INTRODUCTION II. FALSE STATEMENTS A. Elements of a [section] 1001 Offense 1. Statements or Concealments 2. Falsity 3. Materiality 4. Intent 5. Jurisdiction B. Section 1001 Defenses 1. "Exculpatory No" 2. Ambiguity 3. Double Jeopardy 4. Other Defenses C. Sentencing under [section] 1001 III FALSE CLAIMS A. Elements of a [section] 287 Offense 1. Presentation of a Claim 2. False, Fictitious, or Fraudulent Claims 3. Knowledge B. Section 287 Defenses 1. Intent-Based Defenses 2. Double Jeopardy C. Section 287 Enforcement 1. Enforcement Provisions 2. Sentencing IV. CIVIL PROSECUTIONS UNDER 31 U.S.C. [section][section] 3729-3733 I. INTRODUCTION
Sections 287 and 1001 of Title 18 of the U.S. Code make it a crime to (1) knowingly make a false claim upon or against the United States or to any department or agency thereof (1) and to (2) knowingly and willfully make a false statement to the United States or to any department or agency thereof, (2) respectively. In addition, 31 U.S.C. [section] [section] 3729-33 provide for the civil prosecution of false claims. (3) The three statutes, covered by a single statute from 1863 to 1948, contain very similar elements. (4) Often, this grants prosecutors the ability to choose the statute under which they desire to prosecute cases of fraud. (5) It does not constitute a violation of the Double Jeopardy Clause to punish defendants under both [section] 287 and [section] 1001 because the language of the statutes demonstrates Congress intended to create two distinct violations. (6)
While prosecutors may use the statutes interchangeably, some significant differences do exist among the three statutes. For example, while materiality is an element of all three [section] 1001 offenses, (7) the circuits are split on whether materiality is an element of [section] 287. (8) In addition, [section] 1001 requires that the prosecutor prove the defendant both knowingly and willfully lied to the government. (9) However, [section] 287 only requires that the defendant knowingly lie to the government. (10)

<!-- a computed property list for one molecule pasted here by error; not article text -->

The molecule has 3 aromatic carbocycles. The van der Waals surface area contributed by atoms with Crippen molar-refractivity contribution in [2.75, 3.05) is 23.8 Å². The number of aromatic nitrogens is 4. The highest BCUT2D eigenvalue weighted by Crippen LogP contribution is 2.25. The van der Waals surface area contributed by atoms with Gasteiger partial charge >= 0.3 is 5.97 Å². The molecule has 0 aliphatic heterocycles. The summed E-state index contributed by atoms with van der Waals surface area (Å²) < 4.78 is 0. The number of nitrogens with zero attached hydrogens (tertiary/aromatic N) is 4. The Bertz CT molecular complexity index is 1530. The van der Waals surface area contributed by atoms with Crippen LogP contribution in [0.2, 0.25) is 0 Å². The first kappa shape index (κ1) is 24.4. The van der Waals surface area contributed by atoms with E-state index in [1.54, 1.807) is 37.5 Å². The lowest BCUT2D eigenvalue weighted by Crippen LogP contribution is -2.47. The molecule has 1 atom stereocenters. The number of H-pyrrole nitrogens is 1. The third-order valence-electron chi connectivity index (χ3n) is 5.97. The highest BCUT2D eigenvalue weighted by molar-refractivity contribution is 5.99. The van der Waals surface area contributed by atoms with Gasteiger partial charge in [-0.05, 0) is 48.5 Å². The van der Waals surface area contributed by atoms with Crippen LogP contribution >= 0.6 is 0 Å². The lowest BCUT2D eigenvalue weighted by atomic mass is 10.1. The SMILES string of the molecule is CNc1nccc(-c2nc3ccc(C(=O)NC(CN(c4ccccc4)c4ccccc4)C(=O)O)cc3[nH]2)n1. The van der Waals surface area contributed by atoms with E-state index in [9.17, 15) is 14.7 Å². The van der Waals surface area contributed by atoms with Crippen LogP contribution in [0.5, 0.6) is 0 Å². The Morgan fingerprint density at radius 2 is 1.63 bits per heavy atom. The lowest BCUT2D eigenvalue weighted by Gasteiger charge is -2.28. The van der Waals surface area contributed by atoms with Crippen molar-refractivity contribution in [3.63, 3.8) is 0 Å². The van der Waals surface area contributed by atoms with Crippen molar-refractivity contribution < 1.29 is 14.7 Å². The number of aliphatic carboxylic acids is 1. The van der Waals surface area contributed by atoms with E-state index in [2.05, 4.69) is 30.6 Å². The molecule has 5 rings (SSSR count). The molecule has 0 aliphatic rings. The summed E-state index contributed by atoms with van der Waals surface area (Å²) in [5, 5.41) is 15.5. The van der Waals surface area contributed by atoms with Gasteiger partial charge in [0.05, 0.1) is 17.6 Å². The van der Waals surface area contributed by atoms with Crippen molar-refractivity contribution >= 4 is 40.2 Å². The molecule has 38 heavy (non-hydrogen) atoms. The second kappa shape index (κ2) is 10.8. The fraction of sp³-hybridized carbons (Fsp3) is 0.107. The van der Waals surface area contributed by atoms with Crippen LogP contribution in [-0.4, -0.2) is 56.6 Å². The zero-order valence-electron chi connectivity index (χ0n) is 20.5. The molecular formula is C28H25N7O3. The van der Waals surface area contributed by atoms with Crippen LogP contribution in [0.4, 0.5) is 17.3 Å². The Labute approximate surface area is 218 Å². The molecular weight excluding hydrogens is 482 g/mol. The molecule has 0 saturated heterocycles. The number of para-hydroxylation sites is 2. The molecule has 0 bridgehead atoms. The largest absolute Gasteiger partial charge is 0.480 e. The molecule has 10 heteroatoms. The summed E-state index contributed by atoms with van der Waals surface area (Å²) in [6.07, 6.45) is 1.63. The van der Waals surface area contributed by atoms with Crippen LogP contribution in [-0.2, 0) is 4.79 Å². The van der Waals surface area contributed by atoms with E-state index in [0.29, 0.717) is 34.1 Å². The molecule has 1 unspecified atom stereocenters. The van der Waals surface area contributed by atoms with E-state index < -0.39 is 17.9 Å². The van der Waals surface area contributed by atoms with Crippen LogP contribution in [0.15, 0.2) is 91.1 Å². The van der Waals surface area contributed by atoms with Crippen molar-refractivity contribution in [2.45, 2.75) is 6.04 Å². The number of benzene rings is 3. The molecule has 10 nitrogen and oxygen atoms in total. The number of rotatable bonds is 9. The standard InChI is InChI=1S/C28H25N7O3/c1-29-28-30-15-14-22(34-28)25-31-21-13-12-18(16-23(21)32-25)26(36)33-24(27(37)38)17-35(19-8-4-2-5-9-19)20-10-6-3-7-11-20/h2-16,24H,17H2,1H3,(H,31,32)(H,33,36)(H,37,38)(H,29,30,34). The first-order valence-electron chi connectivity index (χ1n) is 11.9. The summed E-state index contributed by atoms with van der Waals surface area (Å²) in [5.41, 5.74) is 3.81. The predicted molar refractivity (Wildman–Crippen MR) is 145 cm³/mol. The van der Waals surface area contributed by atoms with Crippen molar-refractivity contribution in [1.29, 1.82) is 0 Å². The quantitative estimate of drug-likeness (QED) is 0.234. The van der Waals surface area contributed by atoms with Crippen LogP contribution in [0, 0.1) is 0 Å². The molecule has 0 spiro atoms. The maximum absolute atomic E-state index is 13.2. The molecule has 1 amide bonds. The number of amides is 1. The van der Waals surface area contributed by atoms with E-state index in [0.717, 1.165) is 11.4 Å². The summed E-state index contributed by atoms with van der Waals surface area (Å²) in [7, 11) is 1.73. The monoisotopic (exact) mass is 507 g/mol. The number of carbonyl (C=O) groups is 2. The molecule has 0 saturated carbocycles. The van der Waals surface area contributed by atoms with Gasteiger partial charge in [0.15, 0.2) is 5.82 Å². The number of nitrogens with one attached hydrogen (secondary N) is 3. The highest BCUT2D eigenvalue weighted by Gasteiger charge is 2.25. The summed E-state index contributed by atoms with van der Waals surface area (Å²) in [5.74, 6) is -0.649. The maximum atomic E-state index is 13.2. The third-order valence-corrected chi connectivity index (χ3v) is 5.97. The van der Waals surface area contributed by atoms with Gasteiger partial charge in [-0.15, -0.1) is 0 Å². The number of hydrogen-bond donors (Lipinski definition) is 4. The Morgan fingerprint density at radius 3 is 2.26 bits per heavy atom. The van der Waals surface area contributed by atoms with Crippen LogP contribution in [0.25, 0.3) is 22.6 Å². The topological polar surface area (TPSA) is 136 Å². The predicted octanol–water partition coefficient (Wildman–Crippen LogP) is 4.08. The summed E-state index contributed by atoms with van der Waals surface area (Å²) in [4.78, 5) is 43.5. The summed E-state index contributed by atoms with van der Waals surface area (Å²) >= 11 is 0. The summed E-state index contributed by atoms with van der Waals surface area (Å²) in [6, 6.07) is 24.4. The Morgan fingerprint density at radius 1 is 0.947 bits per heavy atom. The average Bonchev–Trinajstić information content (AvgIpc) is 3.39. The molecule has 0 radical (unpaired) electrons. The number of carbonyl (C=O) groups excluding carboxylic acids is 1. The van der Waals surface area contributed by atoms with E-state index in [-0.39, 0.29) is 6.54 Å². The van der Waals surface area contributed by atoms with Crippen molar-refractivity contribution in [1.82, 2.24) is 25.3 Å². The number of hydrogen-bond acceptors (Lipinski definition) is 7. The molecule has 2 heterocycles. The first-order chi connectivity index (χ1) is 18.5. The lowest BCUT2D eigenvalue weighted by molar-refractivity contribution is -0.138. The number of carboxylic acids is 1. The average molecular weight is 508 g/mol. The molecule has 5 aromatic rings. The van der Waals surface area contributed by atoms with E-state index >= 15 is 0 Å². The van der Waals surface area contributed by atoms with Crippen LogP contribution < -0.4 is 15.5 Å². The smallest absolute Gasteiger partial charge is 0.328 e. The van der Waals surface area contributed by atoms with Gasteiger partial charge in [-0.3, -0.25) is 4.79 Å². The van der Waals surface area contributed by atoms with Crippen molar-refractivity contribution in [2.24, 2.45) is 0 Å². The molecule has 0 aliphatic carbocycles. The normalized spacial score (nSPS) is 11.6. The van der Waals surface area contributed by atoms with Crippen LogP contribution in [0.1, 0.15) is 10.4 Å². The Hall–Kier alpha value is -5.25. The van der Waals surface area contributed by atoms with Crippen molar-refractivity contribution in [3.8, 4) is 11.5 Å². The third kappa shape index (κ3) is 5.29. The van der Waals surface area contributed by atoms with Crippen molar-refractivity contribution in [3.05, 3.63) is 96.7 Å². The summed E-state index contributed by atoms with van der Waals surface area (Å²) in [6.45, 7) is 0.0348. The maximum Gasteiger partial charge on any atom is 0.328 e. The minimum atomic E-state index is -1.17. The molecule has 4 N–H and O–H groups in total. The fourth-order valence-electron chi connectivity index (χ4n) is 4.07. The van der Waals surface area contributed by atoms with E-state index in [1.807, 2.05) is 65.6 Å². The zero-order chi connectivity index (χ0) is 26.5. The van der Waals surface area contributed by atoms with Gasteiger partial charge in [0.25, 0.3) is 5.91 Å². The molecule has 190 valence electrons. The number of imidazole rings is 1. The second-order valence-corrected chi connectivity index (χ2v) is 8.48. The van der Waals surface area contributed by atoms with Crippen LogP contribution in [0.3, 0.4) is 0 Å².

In addition to the two criminal statutes, 31 U.S.C. [section] 3730(b) affords private citizens the ability to bring a qui tam civil action on behalf of the government for a violation of [section] 3729. (11) Suits that are settled or successfully prosecuted under this statute impose civil penalties payable to the U.S. government and provide for the qui tam plaintiff to receive a portion of the proceeds. (12)
There are tactical reasons why a prosecutor chooses to use one statute over another. For example, the Department of Justice ("DOJ") advises its attorneys to pursue cases under [section] 287 rather than under [section] 1001 whenever possible, in order to enhance the government's ability to favorably use estoppel doctrines in subsequent civil suits. (13) Section II of this article discusses prosecutions brought under [section] 1001, the False Statements Act. Section HI of this article addresses criminal charges brought under [section] 287, the False Claims Act. Finally, Section IV addresses the civil false claims statutes [section][section] 3729-30.